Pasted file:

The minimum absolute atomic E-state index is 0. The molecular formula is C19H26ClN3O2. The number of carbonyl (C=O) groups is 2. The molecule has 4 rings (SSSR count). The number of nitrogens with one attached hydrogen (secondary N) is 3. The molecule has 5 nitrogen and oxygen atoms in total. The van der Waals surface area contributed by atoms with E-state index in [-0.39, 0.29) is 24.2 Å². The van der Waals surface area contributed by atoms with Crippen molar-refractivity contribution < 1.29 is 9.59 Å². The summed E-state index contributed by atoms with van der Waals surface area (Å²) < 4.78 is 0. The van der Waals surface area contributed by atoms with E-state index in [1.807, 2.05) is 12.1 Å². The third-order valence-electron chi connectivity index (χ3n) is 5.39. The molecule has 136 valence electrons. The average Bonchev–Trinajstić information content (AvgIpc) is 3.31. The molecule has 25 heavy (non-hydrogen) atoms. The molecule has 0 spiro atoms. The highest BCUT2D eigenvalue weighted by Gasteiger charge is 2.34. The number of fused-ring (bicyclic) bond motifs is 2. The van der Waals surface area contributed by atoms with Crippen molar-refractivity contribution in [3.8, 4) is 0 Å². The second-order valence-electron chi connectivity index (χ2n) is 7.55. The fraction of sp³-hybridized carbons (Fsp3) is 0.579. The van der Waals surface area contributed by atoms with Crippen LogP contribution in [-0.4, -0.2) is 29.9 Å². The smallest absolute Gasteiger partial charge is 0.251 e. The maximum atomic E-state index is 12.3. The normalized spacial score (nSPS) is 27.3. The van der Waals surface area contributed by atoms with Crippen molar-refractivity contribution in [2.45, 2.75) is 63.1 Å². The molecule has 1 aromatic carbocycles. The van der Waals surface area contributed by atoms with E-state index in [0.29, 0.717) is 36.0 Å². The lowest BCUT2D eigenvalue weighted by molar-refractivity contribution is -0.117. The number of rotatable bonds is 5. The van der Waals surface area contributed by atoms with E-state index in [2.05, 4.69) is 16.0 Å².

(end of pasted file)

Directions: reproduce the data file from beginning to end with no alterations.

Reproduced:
The minimum absolute atomic E-state index is 0. The molecular formula is C19H26ClN3O2. The number of carbonyl (C=O) groups is 2. The molecule has 4 rings (SSSR count). The number of nitrogens with one attached hydrogen (secondary N) is 3. The molecule has 5 nitrogen and oxygen atoms in total. The van der Waals surface area contributed by atoms with E-state index in [-0.39, 0.29) is 24.2 Å². The van der Waals surface area contributed by atoms with Crippen molar-refractivity contribution < 1.29 is 9.59 Å². The summed E-state index contributed by atoms with van der Waals surface area (Å²) < 4.78 is 0. The van der Waals surface area contributed by atoms with E-state index in [1.807, 2.05) is 12.1 Å². The third-order valence-electron chi connectivity index (χ3n) is 5.39. The molecule has 136 valence electrons. The average Bonchev–Trinajstić information content (AvgIpc) is 3.31. The molecule has 25 heavy (non-hydrogen) atoms. The molecule has 0 spiro atoms. The highest BCUT2D eigenvalue weighted by Gasteiger charge is 2.34. The number of fused-ring (bicyclic) bond motifs is 2. The van der Waals surface area contributed by atoms with Crippen molar-refractivity contribution in [3.8, 4) is 0 Å². The second-order valence-electron chi connectivity index (χ2n) is 7.55. The fraction of sp³-hybridized carbons (Fsp3) is 0.579. The van der Waals surface area contributed by atoms with Crippen LogP contribution in [-0.4, -0.2) is 29.9 Å². The smallest absolute Gasteiger partial charge is 0.251 e. The maximum atomic E-state index is 12.3. The normalized spacial score (nSPS) is 27.3. The van der Waals surface area contributed by atoms with Crippen molar-refractivity contribution in [2.45, 2.75) is 63.1 Å². The molecule has 1 aromatic carbocycles. The van der Waals surface area contributed by atoms with E-state index in [0.29, 0.717) is 36.0 Å². The lowest BCUT2D eigenvalue weighted by molar-refractivity contribution is -0.117. The number of rotatable bonds is 5. The van der Waals surface area contributed by atoms with E-state index in [2.05, 4.69) is 16.0 Å².